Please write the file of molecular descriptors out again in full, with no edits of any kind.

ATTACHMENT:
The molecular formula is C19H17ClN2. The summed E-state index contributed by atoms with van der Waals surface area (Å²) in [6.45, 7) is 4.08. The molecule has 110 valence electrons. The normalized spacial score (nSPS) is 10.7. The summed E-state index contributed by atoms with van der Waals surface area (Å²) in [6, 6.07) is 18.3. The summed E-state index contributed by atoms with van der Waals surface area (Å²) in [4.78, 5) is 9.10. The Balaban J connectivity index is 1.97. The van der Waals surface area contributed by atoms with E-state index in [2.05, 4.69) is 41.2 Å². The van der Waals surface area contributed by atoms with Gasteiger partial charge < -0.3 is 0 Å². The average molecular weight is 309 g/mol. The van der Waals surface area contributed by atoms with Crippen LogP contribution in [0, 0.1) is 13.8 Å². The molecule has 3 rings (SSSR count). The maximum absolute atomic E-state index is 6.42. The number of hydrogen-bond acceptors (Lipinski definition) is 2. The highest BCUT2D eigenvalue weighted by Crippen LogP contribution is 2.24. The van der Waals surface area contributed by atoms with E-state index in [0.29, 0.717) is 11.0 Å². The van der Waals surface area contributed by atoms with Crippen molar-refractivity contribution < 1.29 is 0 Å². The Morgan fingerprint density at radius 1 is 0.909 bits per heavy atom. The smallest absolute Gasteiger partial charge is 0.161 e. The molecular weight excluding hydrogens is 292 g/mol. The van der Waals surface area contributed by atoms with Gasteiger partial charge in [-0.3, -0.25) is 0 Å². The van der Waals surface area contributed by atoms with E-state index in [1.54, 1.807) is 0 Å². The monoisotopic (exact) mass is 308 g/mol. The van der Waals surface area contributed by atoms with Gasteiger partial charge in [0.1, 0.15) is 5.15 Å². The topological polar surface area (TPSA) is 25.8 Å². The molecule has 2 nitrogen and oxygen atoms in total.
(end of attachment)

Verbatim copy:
The molecular formula is C19H17ClN2. The summed E-state index contributed by atoms with van der Waals surface area (Å²) in [6.45, 7) is 4.08. The molecule has 110 valence electrons. The normalized spacial score (nSPS) is 10.7. The summed E-state index contributed by atoms with van der Waals surface area (Å²) in [6, 6.07) is 18.3. The summed E-state index contributed by atoms with van der Waals surface area (Å²) in [4.78, 5) is 9.10. The Balaban J connectivity index is 1.97. The van der Waals surface area contributed by atoms with E-state index in [2.05, 4.69) is 41.2 Å². The van der Waals surface area contributed by atoms with Gasteiger partial charge < -0.3 is 0 Å². The average molecular weight is 309 g/mol. The van der Waals surface area contributed by atoms with Crippen LogP contribution in [0, 0.1) is 13.8 Å². The molecule has 3 rings (SSSR count). The maximum absolute atomic E-state index is 6.42. The number of hydrogen-bond acceptors (Lipinski definition) is 2. The highest BCUT2D eigenvalue weighted by Crippen LogP contribution is 2.24. The van der Waals surface area contributed by atoms with E-state index in [0.29, 0.717) is 11.0 Å². The van der Waals surface area contributed by atoms with Crippen molar-refractivity contribution < 1.29 is 0 Å². The Morgan fingerprint density at radius 1 is 0.909 bits per heavy atom. The smallest absolute Gasteiger partial charge is 0.161 e. The molecular weight excluding hydrogens is 292 g/mol. The van der Waals surface area contributed by atoms with Gasteiger partial charge in [-0.3, -0.25) is 0 Å². The van der Waals surface area contributed by atoms with E-state index in [1.54, 1.807) is 0 Å². The monoisotopic (exact) mass is 308 g/mol. The van der Waals surface area contributed by atoms with Gasteiger partial charge in [0.1, 0.15) is 5.15 Å². The topological polar surface area (TPSA) is 25.8 Å². The molecule has 2 nitrogen and oxygen atoms in total.